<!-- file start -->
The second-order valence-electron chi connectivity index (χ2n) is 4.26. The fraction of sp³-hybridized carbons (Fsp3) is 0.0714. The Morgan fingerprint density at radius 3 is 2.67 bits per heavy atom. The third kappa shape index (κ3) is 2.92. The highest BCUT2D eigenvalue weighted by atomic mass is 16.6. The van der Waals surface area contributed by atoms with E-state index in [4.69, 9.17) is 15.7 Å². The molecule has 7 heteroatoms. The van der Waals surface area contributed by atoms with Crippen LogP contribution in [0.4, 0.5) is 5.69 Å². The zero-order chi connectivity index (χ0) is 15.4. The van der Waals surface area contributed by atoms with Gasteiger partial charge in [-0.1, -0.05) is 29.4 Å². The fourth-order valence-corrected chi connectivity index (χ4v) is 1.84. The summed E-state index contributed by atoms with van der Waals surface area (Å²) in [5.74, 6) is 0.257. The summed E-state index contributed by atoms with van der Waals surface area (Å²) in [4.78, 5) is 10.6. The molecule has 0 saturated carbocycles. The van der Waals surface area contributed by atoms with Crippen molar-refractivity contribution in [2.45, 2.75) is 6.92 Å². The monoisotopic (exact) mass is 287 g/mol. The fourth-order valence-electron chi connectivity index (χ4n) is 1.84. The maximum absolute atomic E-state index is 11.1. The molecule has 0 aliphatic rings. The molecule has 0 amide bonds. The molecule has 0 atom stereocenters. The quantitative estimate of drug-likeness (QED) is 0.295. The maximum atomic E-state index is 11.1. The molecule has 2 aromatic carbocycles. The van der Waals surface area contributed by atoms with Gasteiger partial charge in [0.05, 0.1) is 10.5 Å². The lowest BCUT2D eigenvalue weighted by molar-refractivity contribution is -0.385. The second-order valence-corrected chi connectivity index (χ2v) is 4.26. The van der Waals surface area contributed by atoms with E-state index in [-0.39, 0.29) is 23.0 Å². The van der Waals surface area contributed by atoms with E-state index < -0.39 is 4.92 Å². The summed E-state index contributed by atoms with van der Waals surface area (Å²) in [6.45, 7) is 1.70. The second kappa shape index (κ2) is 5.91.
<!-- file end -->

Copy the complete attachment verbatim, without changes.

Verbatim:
The second-order valence-electron chi connectivity index (χ2n) is 4.26. The fraction of sp³-hybridized carbons (Fsp3) is 0.0714. The Morgan fingerprint density at radius 3 is 2.67 bits per heavy atom. The third kappa shape index (κ3) is 2.92. The highest BCUT2D eigenvalue weighted by atomic mass is 16.6. The van der Waals surface area contributed by atoms with E-state index in [4.69, 9.17) is 15.7 Å². The molecule has 7 heteroatoms. The van der Waals surface area contributed by atoms with Crippen LogP contribution in [0.4, 0.5) is 5.69 Å². The zero-order chi connectivity index (χ0) is 15.4. The van der Waals surface area contributed by atoms with Gasteiger partial charge in [-0.1, -0.05) is 29.4 Å². The fourth-order valence-corrected chi connectivity index (χ4v) is 1.84. The summed E-state index contributed by atoms with van der Waals surface area (Å²) in [5.74, 6) is 0.257. The summed E-state index contributed by atoms with van der Waals surface area (Å²) in [4.78, 5) is 10.6. The molecule has 0 saturated carbocycles. The van der Waals surface area contributed by atoms with Crippen molar-refractivity contribution in [2.45, 2.75) is 6.92 Å². The monoisotopic (exact) mass is 287 g/mol. The fourth-order valence-electron chi connectivity index (χ4n) is 1.84. The maximum absolute atomic E-state index is 11.1. The molecule has 0 aliphatic rings. The molecule has 0 amide bonds. The molecule has 0 atom stereocenters. The quantitative estimate of drug-likeness (QED) is 0.295. The maximum atomic E-state index is 11.1. The molecule has 2 aromatic carbocycles. The van der Waals surface area contributed by atoms with Gasteiger partial charge in [0.05, 0.1) is 10.5 Å². The lowest BCUT2D eigenvalue weighted by molar-refractivity contribution is -0.385. The second-order valence-corrected chi connectivity index (χ2v) is 4.26. The van der Waals surface area contributed by atoms with E-state index in [-0.39, 0.29) is 23.0 Å². The van der Waals surface area contributed by atoms with E-state index < -0.39 is 4.92 Å². The summed E-state index contributed by atoms with van der Waals surface area (Å²) in [6.45, 7) is 1.70. The second kappa shape index (κ2) is 5.91.